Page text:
Cervical Cancer: Risks and Prevention
The good news about cervical cancer is that early detection and prevention efforts have helped to decrease the incidence rates since 2004. According to the American Cancer Society (ACS) the rate is now 2.1 percent per year in women younger than 50, and by 3.1 percent per year in women 50 plus.
Still an estimated 12,170 cases of cervical cancer are expected to be diagnosed in 2012, as reported in Cancer Facts & Figures 2012, from the ACS.
What Are Cervical Cancer Risk Factors?
- Human papilloma virus (HPV) infection
HPV, certain types of which are the primary cause of cervical cancer, is a group of more than 100 related viruses.
If you started having sex at an early age or have had multiple sexual partners, you are at increased risk for HPV infection.
Smokers are about twice as likely as non-smokers to get cervical cancer. Smoking also makes your immune system less effective in fighting HPV infections.
- Weakened immune system
Having human immunodeficiency virus (HIV), the virus that causes AIDS, places you at higher risk for HPV infection. You are also at risk if you are receiving drugs to suppress your immune response for an autoimmune disease or if you've had an organ transplant.
- Chlamydia infection
Chlamydia is a common bacteria spread by sexual contact.
- Oral contraceptives
Long term use of oral contraceptives (OCs) is associated with increased risk of cervical cancer. Research suggests that the risk of cervical cancer goes up the longer you take OCs, but the risk goes back down after you stop. The American Cancer Society advises you to discuss with your doctor whether the benefits of using OCs outweigh the potential risks.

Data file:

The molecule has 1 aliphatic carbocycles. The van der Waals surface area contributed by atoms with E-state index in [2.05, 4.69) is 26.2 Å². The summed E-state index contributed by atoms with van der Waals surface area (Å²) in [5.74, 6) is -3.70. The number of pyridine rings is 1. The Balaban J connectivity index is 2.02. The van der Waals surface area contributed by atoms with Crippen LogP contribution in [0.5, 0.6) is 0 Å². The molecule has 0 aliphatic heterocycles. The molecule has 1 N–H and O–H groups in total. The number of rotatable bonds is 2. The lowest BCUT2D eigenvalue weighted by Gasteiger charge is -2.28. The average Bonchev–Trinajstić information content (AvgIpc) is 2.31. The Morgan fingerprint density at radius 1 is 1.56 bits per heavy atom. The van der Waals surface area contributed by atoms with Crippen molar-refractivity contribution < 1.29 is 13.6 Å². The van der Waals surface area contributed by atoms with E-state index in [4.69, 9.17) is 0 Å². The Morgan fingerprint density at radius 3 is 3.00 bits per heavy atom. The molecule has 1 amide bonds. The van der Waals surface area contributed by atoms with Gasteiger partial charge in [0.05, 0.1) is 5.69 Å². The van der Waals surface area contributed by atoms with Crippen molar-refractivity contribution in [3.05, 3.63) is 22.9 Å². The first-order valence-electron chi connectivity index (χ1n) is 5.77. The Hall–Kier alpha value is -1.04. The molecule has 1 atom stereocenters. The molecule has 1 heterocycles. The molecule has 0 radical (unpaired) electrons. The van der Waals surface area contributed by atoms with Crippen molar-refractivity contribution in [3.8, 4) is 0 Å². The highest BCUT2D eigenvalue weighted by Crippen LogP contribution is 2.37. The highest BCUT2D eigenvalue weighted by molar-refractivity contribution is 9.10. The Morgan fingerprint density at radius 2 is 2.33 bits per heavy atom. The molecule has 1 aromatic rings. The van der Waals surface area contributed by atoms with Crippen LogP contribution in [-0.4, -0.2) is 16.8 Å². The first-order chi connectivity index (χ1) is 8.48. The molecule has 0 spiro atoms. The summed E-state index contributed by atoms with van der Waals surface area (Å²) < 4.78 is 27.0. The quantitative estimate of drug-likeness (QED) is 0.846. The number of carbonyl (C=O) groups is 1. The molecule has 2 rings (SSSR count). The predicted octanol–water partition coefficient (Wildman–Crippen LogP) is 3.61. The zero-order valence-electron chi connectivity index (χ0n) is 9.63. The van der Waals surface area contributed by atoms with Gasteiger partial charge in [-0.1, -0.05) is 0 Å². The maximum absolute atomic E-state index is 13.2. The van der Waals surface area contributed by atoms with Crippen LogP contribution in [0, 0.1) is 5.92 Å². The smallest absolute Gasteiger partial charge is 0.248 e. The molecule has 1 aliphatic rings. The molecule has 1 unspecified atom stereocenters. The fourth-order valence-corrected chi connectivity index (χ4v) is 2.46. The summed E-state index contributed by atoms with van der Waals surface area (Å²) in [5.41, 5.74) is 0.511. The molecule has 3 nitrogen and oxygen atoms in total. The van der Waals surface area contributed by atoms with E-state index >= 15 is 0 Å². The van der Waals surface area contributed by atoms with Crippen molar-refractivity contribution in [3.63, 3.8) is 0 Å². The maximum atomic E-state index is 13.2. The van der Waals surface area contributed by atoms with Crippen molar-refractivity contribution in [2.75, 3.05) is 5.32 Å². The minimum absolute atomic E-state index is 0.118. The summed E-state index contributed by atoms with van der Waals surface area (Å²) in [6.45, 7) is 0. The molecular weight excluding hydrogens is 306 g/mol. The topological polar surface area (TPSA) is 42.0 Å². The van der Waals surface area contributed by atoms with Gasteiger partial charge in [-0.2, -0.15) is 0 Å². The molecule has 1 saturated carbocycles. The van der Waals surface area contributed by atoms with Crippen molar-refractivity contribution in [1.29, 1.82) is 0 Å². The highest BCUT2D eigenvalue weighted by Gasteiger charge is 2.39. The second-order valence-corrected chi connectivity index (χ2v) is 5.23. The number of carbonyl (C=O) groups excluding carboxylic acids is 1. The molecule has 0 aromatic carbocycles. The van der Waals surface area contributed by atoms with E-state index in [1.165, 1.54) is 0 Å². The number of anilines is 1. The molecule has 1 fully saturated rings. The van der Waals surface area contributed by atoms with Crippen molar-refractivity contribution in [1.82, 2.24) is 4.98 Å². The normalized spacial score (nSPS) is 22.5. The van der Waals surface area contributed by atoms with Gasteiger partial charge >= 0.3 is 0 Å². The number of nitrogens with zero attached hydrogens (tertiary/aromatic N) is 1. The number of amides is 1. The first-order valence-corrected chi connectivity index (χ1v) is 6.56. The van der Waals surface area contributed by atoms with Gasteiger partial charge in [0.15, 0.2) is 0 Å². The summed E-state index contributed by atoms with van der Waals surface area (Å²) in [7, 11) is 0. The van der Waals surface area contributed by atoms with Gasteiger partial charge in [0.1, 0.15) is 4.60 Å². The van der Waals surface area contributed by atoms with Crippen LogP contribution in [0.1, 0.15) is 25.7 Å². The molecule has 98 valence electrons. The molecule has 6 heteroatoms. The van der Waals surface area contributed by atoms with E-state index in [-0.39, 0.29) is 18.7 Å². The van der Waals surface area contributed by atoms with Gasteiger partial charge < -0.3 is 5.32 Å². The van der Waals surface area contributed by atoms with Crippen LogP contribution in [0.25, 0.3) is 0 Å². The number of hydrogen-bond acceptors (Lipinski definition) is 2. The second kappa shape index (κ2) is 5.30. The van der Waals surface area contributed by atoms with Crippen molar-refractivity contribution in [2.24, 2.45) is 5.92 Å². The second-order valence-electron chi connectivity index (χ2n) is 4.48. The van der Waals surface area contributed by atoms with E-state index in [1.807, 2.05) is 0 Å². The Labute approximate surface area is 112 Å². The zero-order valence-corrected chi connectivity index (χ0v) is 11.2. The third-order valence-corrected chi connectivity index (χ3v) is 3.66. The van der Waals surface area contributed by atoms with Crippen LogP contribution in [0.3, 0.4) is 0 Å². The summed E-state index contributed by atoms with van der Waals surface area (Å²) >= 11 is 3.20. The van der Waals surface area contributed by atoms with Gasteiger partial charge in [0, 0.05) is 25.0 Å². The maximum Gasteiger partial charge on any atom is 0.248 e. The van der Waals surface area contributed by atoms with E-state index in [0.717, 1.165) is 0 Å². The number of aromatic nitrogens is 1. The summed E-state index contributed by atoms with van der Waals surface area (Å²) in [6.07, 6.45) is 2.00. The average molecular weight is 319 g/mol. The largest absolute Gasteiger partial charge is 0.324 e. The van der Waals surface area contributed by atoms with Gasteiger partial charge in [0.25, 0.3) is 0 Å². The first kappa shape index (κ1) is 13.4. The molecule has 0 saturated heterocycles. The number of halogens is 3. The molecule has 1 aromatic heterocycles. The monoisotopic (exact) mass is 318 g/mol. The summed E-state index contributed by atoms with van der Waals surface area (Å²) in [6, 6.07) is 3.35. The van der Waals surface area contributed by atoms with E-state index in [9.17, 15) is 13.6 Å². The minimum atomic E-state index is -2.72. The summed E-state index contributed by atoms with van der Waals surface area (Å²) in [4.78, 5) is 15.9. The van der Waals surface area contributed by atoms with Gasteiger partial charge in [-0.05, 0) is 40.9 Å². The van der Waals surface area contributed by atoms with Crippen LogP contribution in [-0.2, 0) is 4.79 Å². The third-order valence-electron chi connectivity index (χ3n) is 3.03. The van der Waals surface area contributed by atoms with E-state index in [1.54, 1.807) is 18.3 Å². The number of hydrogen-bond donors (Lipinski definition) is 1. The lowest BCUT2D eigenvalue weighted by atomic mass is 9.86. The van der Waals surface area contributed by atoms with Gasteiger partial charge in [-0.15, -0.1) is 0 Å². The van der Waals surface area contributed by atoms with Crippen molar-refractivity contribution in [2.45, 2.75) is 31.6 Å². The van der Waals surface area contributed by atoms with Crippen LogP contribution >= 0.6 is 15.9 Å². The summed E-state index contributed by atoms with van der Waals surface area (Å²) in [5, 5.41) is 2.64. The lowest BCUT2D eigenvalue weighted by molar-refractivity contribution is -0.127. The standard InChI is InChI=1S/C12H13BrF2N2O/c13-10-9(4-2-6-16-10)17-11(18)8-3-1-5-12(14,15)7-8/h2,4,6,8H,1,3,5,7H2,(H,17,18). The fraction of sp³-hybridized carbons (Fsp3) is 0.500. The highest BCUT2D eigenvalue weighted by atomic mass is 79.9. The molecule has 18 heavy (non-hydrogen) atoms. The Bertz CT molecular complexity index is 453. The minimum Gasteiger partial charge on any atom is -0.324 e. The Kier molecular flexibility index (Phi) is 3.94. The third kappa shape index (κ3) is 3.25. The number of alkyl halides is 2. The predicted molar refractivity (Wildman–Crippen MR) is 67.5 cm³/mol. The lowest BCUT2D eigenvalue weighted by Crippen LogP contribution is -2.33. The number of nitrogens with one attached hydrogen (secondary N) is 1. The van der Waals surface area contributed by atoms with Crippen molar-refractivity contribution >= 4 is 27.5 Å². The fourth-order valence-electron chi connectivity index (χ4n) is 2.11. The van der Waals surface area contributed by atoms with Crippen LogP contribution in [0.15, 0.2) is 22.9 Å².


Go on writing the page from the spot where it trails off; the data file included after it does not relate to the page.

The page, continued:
If you have had three or more full-term pregnancies, you have an increased risk of developing cervical cancer. If you were younger than 17 when you had your first full-term pregnancy, that also increases your risk.
If you cannot afford or do not have access to healthcare services, including Pap tests, you may not get screened or treated for cervical pre-cancers.
- Diethylstilbestrol (DES)
If your mother took DES when pregnant with you, you have an increased chance of developing clear-cell adenocarcinoma of the vagina or cervix.
- Family history
If your mother or sister had cervical cancer, your chances of developing the disease are 2 to 3 times higher than if no one in the family did.
How Can You Prevent Cervical Cancer
Screening with a routine PAP test can prevent cervical cancer by finding precancerous lesions. A PAP tests is the most widely used screening method as it's a simple procedure whereby a small sample of cells is taken from your cervix and then examined under a microscope. So it's important to have regular pelvic examinations.
In addition to regular screenings, two vaccines are approved for the prevention of a common type of HPV that causes cervical cancer:
Gardasil is recommended for females 9-26;
Cervarix for females ages 9-25
American Cancer Society
Cancer Facts & Figures 2012 (PDF)
National Cervical Cancer Coalition
Sign Up for Free Newsletters
Ask Your Doctor the RIGHT Questions!
the most from your doctor visit.
Emailed right to you!
The Ask Your Doctor email series
may contain sponsored content.
18+, US residents only please.
Explore Original Articles About...
Get the MOST from QualityHealth
- Top Searches
- 1. Arthritis Management: Nature Heals
- 2. 5 Digestive To-Dos
- 3. Men: Should You Shave It or Leave It?
- 4. Today's Top Fitness Trends
- 5. Sugar and Osteoarthritis : The Link
- 6. Can't Afford Your Hospital Bills?
- 7. Stay Energized All Day Long
- 8. Phobias: Who Has Them and Why?
- 9. What If Your EpiPen Fails?
- 10. 5 Costly Medical Billing Mistakes
- 1. Ice Falls Can Cause Serious Injuries
- 2. Can Inactivity Act Like a Disease?
- 3. Kale Snack Recipe for Diabetics
- 4. How Running Affects Arthritis
- 5. Sugar and Your Immunity System
- 6. Do Weight Loss Supplements Work?
- 7. 5 Super Foods for Spring
- 8. The Hazards of Reusable Bags
- 9. How to Avoid Ingrown Hairs
- 10. Health Tip: Constantly Change Shoes
- 1. 4 Common Treatments for Epilepsy
- 2. What Does a Urogynecologist Do?
- 3. GERD Without Heartburn? It's Possible
- 4. Graston Technique: Can It Work on You?
- 5. Music Therapy Can Help Autism
- 6. 8 Ways to Fight MS-Related Fatigue
- 7. Can You Still Bleed After Menopause?
- 8. Be Your Own Health Care Advocate
- 9. Why Is Syphillis on the Rise?
- 10. Ideal Weight vs. Happy Weight
The material on the QualityHealth Web site is for informational purposes only, and is not a substitute for medical advice, diagnosis, or treatment provided by a physician or other qualified health provider. See additional information.